Zen Rock
by Pril Stevenson

I recently dug out a book called “Zen Guitar” that I have. I wanted to lend it to someone I know who has mighty struggles with playing guitar. He’s a guy into the details (as most jewelers and goldsmiths are, and that’s what he does), but when he goes to play his guitar, the details are his death. He gets lost in them. He also gets hung up on the whole “All these people are better players than I am. How can I possibly compete?” I keep telling him he isn’t there to compete, but to play. Play, as in “Can Bob come out to play?”. He worries what people will think of him and how he plays his guitar. I don’t recall ever feeling so self-conscious of my playing that it impeded my ability to jam with other players, so I don’t even know what to tell him to get over that. People would tell me I sucked and I just shrugged and smiled, because I knew I got better all the time. Still getting better. zen-rock_sm_ukp05.jpgIf we wait until we’re the best before we seek the solace of playing with other people, some of us will never leave the bedroom with whatever instrument we play.

I gave him “Zen Guitar” and ordered him to empty out before he read it and dump all his ideas about music, because it gives you an entirely new way to look at your instrument, whether it’s the guitar or the zither. It IS as easy as “Plug in, tune up, make some noise”.

There was a quote in the book from Bruce Springsteen and I thought, “Ooh, what a great thing to write my thingie around", but I forgot to write it down before I passed the book along. So I will paraphrase it-

You get up there and sometimes it’s the most important thing in the world, but it’s only rock n roll. You have to find that balance.

This is the meat of my own problem with music. I’m schizophrenic about my attitude toward music. I can’t find the balance between the importance and the triviality of rock n roll, or the blues, or any of it.

And I just want to add a little note here for Cullen: Some really fantastic players have played the J. But some really, truly awful people have, too. The chunk of wood with some wires and bits of metal and a certain name on the headstock is NOT what is going to make or break you as a player. If you gave Jaco Pastorius a 20-year-old Cort with rusty strings and a warped neck, he still would have whipped anyone’s ass with it, smiling, and without breaking a sweat.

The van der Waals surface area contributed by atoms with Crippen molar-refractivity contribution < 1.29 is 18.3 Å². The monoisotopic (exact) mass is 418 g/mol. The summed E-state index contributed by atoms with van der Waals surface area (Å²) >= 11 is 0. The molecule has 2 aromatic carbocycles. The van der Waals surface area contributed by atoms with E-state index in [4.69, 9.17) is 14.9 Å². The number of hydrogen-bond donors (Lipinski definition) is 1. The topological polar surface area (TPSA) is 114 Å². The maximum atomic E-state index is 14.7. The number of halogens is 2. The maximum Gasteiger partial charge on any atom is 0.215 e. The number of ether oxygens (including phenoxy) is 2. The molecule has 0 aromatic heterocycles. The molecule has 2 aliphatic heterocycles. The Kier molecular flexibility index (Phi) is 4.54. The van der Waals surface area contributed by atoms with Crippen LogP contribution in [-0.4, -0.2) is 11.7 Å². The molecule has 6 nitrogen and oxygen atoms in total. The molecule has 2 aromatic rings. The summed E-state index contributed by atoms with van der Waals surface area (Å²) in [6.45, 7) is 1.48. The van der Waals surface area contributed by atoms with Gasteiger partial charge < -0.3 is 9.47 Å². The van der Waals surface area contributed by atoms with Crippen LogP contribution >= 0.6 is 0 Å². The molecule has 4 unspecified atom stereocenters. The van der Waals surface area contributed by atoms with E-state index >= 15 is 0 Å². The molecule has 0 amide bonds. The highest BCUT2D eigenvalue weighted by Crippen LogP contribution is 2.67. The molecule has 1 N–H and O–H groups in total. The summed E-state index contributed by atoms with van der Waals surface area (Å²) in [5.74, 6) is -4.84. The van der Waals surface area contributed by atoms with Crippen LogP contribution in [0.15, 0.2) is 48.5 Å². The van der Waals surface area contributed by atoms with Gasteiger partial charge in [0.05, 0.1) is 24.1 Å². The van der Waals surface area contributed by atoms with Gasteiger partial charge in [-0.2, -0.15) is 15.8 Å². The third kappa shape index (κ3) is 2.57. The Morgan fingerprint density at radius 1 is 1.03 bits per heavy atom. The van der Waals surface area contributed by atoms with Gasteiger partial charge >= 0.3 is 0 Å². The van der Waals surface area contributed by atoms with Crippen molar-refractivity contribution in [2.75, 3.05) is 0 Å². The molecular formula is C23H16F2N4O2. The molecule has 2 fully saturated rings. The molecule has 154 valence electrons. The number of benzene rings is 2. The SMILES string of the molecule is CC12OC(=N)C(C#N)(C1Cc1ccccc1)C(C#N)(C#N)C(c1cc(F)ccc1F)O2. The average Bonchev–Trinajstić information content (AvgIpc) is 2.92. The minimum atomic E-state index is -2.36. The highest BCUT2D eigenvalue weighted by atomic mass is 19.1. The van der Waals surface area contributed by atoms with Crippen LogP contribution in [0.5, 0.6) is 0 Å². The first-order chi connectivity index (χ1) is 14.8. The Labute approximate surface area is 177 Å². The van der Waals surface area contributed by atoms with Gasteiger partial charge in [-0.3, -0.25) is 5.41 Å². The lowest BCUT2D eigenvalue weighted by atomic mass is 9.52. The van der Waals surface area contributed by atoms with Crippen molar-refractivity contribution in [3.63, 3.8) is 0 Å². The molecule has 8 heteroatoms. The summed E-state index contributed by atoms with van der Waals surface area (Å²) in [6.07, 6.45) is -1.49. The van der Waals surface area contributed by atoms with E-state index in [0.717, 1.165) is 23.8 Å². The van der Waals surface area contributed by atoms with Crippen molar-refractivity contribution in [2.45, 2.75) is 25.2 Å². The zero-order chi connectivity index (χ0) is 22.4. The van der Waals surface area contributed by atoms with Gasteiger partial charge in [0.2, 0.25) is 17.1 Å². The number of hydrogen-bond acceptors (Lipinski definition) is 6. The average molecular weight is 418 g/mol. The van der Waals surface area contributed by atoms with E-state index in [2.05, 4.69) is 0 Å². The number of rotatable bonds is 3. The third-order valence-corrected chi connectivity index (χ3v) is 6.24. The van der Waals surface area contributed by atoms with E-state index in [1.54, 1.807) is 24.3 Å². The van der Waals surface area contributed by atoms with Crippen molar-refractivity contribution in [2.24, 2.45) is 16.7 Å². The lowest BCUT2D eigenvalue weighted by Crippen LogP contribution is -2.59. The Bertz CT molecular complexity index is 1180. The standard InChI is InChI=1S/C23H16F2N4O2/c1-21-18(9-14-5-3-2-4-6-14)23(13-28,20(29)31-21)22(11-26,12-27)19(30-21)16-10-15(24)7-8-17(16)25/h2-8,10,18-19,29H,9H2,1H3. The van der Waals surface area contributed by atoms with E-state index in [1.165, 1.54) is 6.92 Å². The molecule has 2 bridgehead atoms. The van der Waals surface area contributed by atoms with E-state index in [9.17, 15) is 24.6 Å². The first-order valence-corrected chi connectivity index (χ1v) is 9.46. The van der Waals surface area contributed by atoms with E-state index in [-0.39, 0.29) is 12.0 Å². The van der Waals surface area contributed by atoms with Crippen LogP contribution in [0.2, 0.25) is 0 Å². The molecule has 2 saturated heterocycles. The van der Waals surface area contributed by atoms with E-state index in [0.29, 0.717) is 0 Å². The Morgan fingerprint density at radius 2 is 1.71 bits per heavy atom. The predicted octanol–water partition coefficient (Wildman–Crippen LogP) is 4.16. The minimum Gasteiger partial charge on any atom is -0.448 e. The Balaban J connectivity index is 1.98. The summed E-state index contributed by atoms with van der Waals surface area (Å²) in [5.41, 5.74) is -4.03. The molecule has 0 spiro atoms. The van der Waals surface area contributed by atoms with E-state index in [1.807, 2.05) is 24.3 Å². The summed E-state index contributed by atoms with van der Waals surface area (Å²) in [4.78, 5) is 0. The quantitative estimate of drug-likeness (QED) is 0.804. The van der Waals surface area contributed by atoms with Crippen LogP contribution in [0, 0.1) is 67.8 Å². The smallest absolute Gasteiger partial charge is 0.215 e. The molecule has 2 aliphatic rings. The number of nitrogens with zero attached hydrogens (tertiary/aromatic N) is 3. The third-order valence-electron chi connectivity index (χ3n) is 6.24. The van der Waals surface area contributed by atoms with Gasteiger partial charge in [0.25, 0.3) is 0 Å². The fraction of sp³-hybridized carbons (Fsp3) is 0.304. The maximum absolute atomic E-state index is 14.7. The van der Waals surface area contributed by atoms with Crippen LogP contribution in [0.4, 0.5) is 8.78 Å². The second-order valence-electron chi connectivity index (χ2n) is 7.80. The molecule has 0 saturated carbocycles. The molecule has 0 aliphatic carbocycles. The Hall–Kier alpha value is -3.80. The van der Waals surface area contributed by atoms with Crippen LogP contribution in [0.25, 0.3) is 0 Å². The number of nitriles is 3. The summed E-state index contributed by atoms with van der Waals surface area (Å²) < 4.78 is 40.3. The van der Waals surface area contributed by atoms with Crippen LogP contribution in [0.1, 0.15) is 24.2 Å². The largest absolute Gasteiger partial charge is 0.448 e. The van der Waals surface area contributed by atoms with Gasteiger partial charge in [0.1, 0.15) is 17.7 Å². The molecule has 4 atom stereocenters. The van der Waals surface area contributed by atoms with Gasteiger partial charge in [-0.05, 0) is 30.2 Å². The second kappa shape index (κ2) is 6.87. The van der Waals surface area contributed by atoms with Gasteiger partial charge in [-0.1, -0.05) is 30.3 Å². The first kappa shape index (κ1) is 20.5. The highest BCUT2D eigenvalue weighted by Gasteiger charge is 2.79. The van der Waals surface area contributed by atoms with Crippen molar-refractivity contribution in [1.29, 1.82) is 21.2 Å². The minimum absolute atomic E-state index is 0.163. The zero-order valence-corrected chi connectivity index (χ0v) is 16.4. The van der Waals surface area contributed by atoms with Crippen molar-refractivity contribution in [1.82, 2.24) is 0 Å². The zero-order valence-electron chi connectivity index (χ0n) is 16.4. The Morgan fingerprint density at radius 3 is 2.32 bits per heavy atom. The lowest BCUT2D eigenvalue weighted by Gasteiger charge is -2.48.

Well. All this stuff was connected, somehow. Discuss.

Pril knows the Lotus position but remembers it is only rock and roll.



If you gave Jaco Pastorius a 20-year-old Cort with rusty strings and a warped neck, he still would have whipped anyone’s ass with it, smiling, and without breaking a sweat.

That is, if he could control the DTs...


That is cool Pril. I am not sure if maybe your friend is a beginner or not but when you're just starting it can be easy to get intimidated by more experienced players. Takes a while to lose that I think and just do your thing. So that is cool that you are helping him out.


I picked up a guitar in high school. About a week later this kid with a 12-String walks into the open mike night at the coffeehouse where I'm working the soundboard and starts riffing off "Classical Gas" for about half an hour.

Traded the guitar for a full hide motorcycle jacket about a week later.


Point taken, Pril. While it's true that I can't help think about the great players who've played some of the great instruments, full disclosure is that I'm afraid of the premium price when I don't have premium motivation to play the instrument.

I do love the guitar. I just don't have the drive to turn myself into a better player right now.


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